Japan – Oil On Canvas

I remember the first time I heard the band Japan. They were like so many classic rock artists I admired yet they were like nothing I had ever heard before. The Bowie, Roxy Music, Brian Ferry and The Talking Heads, were all in there at some measure, as were a few other bands that are best described as trend setters, not followers. But it was the combination of those influences that made Japan so unique. Japan was musical artistry in every sense of the word.

Still, I always wondered, was their sound all studio wizardry or could they actually pull their songs off live. I never had a chance to see Japan in concert but that question was still answered when I ran across a copy of “Oil on Canvas”, the only live album Japan released during their short recording career, from 1978 to 1981.

Fortunately, “Oil on Canvas” was a double LP, because a single record would not have been enough. As a matter of fact, Japan’s live performances here are so good. two records still leave me wanting more. The band absolutely nails the feeling of their studio recordings yet at the same time breathes new life into the songs, mixing them up and changing just enough to let you know they have no intention of performing a studio carbon copy.

The history of rock has always been filled with somebody’s favorite artist that didn’t make it for one reason or another. Its future will forever hold the same. Though the sounds and styles of these bands may differ drastically, one factor is always a constant: they are always true artists. I think Japan knew this when they released their only live record. That’s why they chose a name for it that alluded to true artistry; a name alluding to one of the most classical forms of artistic expression.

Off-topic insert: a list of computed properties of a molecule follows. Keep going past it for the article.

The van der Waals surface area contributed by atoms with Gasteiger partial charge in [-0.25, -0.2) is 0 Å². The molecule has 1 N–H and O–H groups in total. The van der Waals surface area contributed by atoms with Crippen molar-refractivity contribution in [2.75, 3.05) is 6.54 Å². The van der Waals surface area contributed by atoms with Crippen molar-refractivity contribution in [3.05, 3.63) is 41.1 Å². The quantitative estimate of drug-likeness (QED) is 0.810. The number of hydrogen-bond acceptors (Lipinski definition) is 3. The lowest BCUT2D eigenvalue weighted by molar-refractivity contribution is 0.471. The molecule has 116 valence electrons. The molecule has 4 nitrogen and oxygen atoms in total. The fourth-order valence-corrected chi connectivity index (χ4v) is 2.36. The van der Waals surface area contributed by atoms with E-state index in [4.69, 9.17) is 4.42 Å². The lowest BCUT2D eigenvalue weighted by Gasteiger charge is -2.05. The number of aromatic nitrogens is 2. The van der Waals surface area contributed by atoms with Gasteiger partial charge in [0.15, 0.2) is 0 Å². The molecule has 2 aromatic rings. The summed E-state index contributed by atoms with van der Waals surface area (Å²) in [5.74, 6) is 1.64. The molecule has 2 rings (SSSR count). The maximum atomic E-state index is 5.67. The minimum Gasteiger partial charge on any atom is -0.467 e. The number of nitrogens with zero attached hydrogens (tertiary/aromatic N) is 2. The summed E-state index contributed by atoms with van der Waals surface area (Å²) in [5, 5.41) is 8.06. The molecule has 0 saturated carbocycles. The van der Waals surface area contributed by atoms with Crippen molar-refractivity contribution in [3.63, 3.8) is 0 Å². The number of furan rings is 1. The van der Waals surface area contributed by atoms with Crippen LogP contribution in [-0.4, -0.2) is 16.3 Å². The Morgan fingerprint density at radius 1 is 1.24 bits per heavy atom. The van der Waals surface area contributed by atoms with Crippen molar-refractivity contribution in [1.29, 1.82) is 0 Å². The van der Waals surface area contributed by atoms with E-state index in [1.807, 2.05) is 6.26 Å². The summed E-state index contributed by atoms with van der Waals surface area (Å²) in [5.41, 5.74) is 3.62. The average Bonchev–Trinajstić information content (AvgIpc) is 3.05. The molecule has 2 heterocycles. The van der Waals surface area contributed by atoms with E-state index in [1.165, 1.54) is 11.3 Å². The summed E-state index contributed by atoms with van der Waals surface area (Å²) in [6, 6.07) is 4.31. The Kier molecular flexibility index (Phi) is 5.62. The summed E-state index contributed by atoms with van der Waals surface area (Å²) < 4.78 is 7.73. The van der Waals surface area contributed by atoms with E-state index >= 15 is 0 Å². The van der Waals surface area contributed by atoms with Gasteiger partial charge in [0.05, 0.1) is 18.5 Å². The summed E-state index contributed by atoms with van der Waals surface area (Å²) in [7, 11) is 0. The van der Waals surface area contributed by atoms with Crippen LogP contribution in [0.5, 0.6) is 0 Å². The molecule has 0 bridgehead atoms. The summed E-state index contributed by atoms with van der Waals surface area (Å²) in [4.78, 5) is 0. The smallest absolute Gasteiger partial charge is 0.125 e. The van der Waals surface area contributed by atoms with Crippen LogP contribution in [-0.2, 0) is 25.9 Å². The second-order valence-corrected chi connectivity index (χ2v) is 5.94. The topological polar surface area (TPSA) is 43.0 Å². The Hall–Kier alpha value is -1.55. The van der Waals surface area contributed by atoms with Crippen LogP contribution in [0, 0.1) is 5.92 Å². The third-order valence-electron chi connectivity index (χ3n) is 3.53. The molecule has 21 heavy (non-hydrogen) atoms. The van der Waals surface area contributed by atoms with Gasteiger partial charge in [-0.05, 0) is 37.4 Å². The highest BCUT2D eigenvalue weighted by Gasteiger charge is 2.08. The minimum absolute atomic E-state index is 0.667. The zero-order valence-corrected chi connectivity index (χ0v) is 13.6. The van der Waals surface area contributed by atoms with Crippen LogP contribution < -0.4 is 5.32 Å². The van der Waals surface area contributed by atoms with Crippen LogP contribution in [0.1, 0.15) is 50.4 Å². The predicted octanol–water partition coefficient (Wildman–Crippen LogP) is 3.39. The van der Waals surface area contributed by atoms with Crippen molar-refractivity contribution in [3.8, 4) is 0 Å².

Oil on Canvas.

David Bowie – Ziggy Stardust

What’s in a name? Well, in the case of David Bowie’s fifth studio album, shortness. The actual, full title of the album is “The Rise And Fall Of Ziggy Stardust And The Spiders From Mars” but that can be quite a mouthful.

Considered to be one of the greatest concept albums ever, Ziggy Stardust is the story of the final five days of an omnisexual alien (yes, there are more than just two sexes in the universe in this story) who tries to save the Earth because of a dream he has about the Infinites, alien beings made up of antimatter. He is able to convey his message to the youth of the planet by becoming a Rock And Roll Star. In the end, Ziggy is willingly torn to pieces by the Infinites while on stage, in a Rock And Roll Suicide, so the Infinites can assume a material presence in order to tell us the fate of our existence. 

And here’s another little name-game fact for you. “David Bowie” is not his actual birth name. He was born with the last name “Jones.” But because of another singer with a similar name who was in a popular band called The Monkees when he was just starting out, Bowie decided to rebrand himself after a popular knife company.